Hopf–Rinow theorem

Hopf–Rinow theorem is a set of statements about the geodesic completeness of Riemannian manifolds. It is named after Heinz Hopf and his student Willi Rinow, who published it in 1931.

Statement

Let $(M,g)$ be a connected Riemannian manifold. Then the following statements are equivalent:

1. The closed and bounded subsets of $M$ are compact;
2. $M$ is a complete metric space;
3. $M$ is geodesically complete; that is, for every $p\in M,$ the exponential map expp is defined on the entire tangent space $\operatorname {T} _{p}M.$ Furthermore, any one of the above implies that given any two points $p,q\in M,$ there exists a length minimizing geodesic connecting these two points (geodesics are in general critical points for the length functional, and may or may not be minima).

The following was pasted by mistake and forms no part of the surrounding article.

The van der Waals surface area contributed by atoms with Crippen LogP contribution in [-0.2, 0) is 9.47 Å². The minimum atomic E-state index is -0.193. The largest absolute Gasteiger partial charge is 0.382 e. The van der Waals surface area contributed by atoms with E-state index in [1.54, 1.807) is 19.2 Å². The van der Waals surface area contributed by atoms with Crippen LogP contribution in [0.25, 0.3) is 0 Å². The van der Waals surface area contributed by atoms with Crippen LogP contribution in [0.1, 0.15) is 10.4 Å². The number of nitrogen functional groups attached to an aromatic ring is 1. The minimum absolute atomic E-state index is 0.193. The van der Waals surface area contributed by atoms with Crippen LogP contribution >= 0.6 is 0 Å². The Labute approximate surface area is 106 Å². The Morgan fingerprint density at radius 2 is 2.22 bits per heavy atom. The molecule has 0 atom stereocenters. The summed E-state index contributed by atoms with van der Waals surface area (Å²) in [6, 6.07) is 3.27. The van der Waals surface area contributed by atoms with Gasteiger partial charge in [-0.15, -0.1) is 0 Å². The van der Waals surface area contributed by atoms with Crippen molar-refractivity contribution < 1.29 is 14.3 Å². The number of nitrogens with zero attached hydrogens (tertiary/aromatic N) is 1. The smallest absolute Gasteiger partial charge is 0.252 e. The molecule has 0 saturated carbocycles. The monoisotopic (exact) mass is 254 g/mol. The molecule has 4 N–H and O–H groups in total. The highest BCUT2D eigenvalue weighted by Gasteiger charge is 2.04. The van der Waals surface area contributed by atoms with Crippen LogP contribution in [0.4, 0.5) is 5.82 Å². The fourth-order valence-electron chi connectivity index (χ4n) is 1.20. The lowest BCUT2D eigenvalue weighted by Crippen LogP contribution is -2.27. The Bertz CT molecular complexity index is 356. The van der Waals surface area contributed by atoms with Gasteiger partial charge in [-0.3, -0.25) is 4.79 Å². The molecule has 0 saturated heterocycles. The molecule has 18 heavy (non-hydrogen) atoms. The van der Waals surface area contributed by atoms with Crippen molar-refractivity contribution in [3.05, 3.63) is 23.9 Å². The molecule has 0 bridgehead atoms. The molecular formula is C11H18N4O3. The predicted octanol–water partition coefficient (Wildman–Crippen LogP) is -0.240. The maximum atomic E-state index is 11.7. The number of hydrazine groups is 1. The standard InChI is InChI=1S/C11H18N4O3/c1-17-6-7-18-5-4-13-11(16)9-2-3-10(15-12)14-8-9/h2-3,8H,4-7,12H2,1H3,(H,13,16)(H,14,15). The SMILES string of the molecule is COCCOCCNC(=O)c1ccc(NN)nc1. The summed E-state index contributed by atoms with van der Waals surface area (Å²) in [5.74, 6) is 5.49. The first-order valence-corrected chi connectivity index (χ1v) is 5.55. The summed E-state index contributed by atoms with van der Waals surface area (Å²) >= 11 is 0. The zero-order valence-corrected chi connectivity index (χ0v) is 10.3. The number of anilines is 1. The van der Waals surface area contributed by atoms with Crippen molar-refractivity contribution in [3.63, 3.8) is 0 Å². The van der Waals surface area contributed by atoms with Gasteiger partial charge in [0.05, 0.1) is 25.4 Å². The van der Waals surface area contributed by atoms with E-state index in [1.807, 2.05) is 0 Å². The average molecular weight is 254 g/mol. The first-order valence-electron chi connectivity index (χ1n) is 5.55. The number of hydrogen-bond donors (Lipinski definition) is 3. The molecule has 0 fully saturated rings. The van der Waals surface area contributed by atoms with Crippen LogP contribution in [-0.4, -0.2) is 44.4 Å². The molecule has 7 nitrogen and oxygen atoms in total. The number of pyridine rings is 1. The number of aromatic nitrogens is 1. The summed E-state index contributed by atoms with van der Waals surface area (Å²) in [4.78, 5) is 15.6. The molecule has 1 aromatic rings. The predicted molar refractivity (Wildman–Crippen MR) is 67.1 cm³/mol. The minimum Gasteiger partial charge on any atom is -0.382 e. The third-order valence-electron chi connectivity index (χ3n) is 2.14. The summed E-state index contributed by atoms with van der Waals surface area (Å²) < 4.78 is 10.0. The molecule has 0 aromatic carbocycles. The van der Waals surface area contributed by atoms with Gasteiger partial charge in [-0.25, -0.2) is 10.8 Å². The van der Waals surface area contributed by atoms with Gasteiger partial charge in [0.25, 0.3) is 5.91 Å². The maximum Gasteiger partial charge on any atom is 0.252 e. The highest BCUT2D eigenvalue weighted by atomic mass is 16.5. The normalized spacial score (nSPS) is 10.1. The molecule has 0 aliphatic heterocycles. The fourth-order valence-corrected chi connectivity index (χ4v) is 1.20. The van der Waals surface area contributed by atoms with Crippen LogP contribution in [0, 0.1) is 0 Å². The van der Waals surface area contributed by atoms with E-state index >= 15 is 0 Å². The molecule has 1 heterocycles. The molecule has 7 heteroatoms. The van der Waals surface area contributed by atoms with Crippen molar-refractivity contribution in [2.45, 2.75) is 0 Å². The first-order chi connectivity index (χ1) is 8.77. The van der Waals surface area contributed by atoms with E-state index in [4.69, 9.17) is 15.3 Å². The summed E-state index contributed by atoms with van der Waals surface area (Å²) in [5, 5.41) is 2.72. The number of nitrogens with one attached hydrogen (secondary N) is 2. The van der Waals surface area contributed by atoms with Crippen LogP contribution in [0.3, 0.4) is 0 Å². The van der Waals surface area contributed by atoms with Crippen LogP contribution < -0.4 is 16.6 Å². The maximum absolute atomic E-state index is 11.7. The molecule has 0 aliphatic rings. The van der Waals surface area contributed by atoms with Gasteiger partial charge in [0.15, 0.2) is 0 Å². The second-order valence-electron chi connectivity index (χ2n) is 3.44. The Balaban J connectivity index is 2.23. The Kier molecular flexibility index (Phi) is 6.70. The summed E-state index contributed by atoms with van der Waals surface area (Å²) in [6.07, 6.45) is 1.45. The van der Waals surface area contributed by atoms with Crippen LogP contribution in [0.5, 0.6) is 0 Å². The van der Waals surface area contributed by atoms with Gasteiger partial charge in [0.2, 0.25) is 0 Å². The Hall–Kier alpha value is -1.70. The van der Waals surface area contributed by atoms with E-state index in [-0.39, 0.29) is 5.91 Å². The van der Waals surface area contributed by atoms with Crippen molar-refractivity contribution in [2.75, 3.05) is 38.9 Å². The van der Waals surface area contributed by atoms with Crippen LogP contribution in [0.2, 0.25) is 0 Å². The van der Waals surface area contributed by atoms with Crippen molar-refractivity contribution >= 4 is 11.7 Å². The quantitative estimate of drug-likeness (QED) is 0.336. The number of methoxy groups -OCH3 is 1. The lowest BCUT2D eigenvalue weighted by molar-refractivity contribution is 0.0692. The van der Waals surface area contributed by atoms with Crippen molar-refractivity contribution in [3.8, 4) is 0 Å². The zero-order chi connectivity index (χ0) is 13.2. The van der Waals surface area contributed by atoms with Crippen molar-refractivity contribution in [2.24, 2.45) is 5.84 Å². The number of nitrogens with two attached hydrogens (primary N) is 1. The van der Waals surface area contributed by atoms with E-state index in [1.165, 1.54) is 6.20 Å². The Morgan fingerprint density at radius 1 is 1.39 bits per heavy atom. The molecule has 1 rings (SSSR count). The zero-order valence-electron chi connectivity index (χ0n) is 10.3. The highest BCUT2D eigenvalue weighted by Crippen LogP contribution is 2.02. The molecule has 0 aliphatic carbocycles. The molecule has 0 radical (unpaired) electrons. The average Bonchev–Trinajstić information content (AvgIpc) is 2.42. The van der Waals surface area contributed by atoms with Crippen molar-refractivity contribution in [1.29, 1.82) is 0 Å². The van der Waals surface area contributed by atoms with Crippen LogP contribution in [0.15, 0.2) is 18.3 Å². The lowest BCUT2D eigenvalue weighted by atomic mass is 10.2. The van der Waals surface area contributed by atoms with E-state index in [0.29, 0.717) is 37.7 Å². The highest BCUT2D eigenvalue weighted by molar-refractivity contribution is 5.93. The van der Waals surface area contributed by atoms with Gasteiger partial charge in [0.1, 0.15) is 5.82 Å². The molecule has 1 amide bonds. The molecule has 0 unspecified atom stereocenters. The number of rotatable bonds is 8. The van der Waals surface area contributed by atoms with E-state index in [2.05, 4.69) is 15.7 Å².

Variations and generalizations

• The Hopf–Rinow theorem is generalized to length-metric spaces the following way:
• If a length-metric space $(M,d)$ is complete and locally compact then any two points in $M$ can be connected by a minimizing geodesic, and any bounded closed set in $M$ is compact.
• The theorem does not hold in infinite dimensions: (Atkin 1975) showed that two points in an infinite dimensional complete Hilbert manifold need not be connected by a geodesic.
• The theorem also does not generalize to Lorentzian manifolds: the Clifton–Pohl torus provides an example that is compact but not complete.